RATIONALE: Secreted and membrane-bound proteins, which account for 1/3 of all proteins, play critical roles in heart health and disease. The endoplasmic reticulum (ER) is the site for synthesis, folding and quality control of these proteins. Loss of ER homeostasis and function underlies the pathogenesis of many forms of heart disease.
OBJECTIVE: To investigate mechanisms responsible for regulating cardiac ER function, and to explore therapeutic potentials of strengthening ER function in order to treat heart disease.
METHODS AND RESULTS: Screening a range of signaling molecules led to the discovery that p21 activated kinase 2 (Pak2) is a stress-responsive kinase localized in close proximity to the ER membrane in cardiomyocytes. We found that Pak2 cardiac deleted mice (Pak2-CKO) under tunicamycin stress or pressure overload manifested a defective ER response, cardiac dysfunction and profound cell death. Small chemical chaperone tauroursodeoxycholic acid (TUDCA) treatment of Pak2-CKO mice substantiated that Pak2 loss-induced cardiac damage is an ER-dependent pathology. Gene array analysis prompted a detailed mechanistic study, which revealed that Pak2 regulation of protective ER function was via the inositol-requiring enzyme 1 (IRE1)/X-box binding protein 1 (XBP1)-dependent pathway. We further discovered that this regulation was conferred by Pak2 inhibition of PP2A activity. Moreover, IRE1 activator, Quercetin, and AAV9-delivered XBP1s were able to relieve ER dysfunction in Pak2-CKO hearts. This provides functional evidence, which supports the mechanism underlying Pak2 regulation of IRE1/XBP1s signaling. Therapeutically, inducing Pak2 activation by genetic overexpression or AAV9-based gene delivery was capable of strengthening ER function, improving cardiac performance and diminishing apoptosis, thus protecting the heart from failure.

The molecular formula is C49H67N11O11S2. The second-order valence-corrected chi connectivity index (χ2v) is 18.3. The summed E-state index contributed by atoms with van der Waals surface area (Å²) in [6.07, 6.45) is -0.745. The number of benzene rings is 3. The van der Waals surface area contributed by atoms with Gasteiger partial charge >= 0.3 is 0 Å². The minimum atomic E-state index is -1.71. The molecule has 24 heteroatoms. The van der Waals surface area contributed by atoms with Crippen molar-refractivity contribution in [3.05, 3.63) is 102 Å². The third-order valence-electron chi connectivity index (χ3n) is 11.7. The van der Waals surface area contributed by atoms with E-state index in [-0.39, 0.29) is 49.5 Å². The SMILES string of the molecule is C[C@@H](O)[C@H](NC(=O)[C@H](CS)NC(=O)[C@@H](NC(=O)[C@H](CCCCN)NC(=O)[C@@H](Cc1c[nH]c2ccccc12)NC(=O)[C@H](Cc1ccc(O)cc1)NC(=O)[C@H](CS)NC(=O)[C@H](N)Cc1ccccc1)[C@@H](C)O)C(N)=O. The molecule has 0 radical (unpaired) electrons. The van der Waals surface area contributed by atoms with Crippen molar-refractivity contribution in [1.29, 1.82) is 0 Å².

CONCLUSIONS: Our findings uncover a new cardioprotective mechanism, which promotes a protective ER stress response via the modulation of Pak2. This novel therapeutic strategy may present as a promising option for treating cardiac disease and heart failure.